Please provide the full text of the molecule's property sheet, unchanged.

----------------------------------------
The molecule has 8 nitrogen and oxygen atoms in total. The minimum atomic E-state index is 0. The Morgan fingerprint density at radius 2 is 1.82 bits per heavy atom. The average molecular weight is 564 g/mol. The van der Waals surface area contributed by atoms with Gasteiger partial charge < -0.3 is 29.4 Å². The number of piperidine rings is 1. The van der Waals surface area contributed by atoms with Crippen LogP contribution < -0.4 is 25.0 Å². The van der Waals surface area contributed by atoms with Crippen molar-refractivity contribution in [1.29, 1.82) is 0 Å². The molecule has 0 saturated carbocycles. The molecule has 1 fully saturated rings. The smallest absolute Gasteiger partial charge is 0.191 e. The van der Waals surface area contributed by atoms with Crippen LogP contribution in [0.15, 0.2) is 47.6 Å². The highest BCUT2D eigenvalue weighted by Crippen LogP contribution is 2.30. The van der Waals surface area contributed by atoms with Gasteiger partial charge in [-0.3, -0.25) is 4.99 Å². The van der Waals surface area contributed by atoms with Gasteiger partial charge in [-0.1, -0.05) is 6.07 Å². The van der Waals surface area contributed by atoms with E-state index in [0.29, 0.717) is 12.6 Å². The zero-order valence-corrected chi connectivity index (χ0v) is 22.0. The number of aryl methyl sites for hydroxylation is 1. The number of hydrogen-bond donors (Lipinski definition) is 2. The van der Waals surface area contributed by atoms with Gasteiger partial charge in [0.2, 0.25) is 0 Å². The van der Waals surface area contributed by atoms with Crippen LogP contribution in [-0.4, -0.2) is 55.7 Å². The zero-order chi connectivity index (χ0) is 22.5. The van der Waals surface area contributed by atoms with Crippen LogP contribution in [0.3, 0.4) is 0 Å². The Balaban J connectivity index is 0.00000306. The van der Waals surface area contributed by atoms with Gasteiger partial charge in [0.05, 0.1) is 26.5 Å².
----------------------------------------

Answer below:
The molecule has 8 nitrogen and oxygen atoms in total. The minimum atomic E-state index is 0. The Morgan fingerprint density at radius 2 is 1.82 bits per heavy atom. The average molecular weight is 564 g/mol. The van der Waals surface area contributed by atoms with Gasteiger partial charge < -0.3 is 29.4 Å². The number of piperidine rings is 1. The van der Waals surface area contributed by atoms with Crippen LogP contribution < -0.4 is 25.0 Å². The van der Waals surface area contributed by atoms with Crippen molar-refractivity contribution in [1.29, 1.82) is 0 Å². The molecule has 0 saturated carbocycles. The molecule has 1 fully saturated rings. The smallest absolute Gasteiger partial charge is 0.191 e. The van der Waals surface area contributed by atoms with Crippen LogP contribution in [0.15, 0.2) is 47.6 Å². The highest BCUT2D eigenvalue weighted by Crippen LogP contribution is 2.30. The van der Waals surface area contributed by atoms with Gasteiger partial charge in [-0.3, -0.25) is 4.99 Å². The van der Waals surface area contributed by atoms with Gasteiger partial charge in [-0.1, -0.05) is 6.07 Å². The van der Waals surface area contributed by atoms with E-state index in [0.29, 0.717) is 12.6 Å². The zero-order valence-corrected chi connectivity index (χ0v) is 22.0. The number of aryl methyl sites for hydroxylation is 1. The number of hydrogen-bond donors (Lipinski definition) is 2. The van der Waals surface area contributed by atoms with Gasteiger partial charge in [0.2, 0.25) is 0 Å². The van der Waals surface area contributed by atoms with Crippen LogP contribution in [-0.4, -0.2) is 55.7 Å². The zero-order chi connectivity index (χ0) is 22.5. The van der Waals surface area contributed by atoms with Crippen LogP contribution in [0.3, 0.4) is 0 Å². The Balaban J connectivity index is 0.00000306. The van der Waals surface area contributed by atoms with Gasteiger partial charge in [0.05, 0.1) is 26.5 Å².